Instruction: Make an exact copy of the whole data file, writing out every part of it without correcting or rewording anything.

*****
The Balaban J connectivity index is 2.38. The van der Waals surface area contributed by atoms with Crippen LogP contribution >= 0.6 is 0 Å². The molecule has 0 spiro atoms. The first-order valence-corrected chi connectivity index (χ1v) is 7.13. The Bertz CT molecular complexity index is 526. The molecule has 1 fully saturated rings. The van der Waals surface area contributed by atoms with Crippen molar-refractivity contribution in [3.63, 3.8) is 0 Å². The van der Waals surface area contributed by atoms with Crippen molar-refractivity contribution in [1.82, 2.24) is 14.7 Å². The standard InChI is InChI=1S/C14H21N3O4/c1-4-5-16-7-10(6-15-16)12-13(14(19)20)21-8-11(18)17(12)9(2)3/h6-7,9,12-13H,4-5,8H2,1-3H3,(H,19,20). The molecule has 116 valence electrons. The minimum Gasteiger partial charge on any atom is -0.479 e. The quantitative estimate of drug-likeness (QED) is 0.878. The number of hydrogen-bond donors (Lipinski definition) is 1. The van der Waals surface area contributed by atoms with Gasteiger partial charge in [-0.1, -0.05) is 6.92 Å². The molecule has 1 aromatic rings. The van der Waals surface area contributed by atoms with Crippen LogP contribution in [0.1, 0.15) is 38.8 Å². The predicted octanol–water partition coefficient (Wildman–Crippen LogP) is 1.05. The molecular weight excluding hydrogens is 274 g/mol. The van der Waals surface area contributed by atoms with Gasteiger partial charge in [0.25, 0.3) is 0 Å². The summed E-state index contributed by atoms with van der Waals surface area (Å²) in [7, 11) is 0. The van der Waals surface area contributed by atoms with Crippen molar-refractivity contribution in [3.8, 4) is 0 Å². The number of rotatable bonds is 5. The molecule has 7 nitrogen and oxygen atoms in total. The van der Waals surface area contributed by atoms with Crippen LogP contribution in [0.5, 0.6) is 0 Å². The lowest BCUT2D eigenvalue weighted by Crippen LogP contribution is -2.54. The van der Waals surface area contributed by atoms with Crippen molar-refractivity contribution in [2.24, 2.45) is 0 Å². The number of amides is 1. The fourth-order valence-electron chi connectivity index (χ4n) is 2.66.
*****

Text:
The Balaban J connectivity index is 2.38. The van der Waals surface area contributed by atoms with Crippen LogP contribution >= 0.6 is 0 Å². The molecule has 0 spiro atoms. The first-order valence-corrected chi connectivity index (χ1v) is 7.13. The Bertz CT molecular complexity index is 526. The molecule has 1 fully saturated rings. The van der Waals surface area contributed by atoms with Crippen molar-refractivity contribution in [3.63, 3.8) is 0 Å². The van der Waals surface area contributed by atoms with Crippen molar-refractivity contribution in [1.82, 2.24) is 14.7 Å². The standard InChI is InChI=1S/C14H21N3O4/c1-4-5-16-7-10(6-15-16)12-13(14(19)20)21-8-11(18)17(12)9(2)3/h6-7,9,12-13H,4-5,8H2,1-3H3,(H,19,20). The molecule has 116 valence electrons. The minimum Gasteiger partial charge on any atom is -0.479 e. The quantitative estimate of drug-likeness (QED) is 0.878. The number of hydrogen-bond donors (Lipinski definition) is 1. The van der Waals surface area contributed by atoms with Gasteiger partial charge in [-0.1, -0.05) is 6.92 Å². The molecule has 1 aromatic rings. The van der Waals surface area contributed by atoms with Crippen LogP contribution in [0.1, 0.15) is 38.8 Å². The predicted octanol–water partition coefficient (Wildman–Crippen LogP) is 1.05. The molecular weight excluding hydrogens is 274 g/mol. The van der Waals surface area contributed by atoms with Gasteiger partial charge in [0.25, 0.3) is 0 Å². The summed E-state index contributed by atoms with van der Waals surface area (Å²) in [7, 11) is 0. The van der Waals surface area contributed by atoms with Crippen molar-refractivity contribution in [3.8, 4) is 0 Å². The number of rotatable bonds is 5. The molecule has 7 nitrogen and oxygen atoms in total. The van der Waals surface area contributed by atoms with Crippen LogP contribution in [0.5, 0.6) is 0 Å². The lowest BCUT2D eigenvalue weighted by Crippen LogP contribution is -2.54. The van der Waals surface area contributed by atoms with Crippen molar-refractivity contribution in [2.24, 2.45) is 0 Å². The number of amides is 1. The fourth-order valence-electron chi connectivity index (χ4n) is 2.66.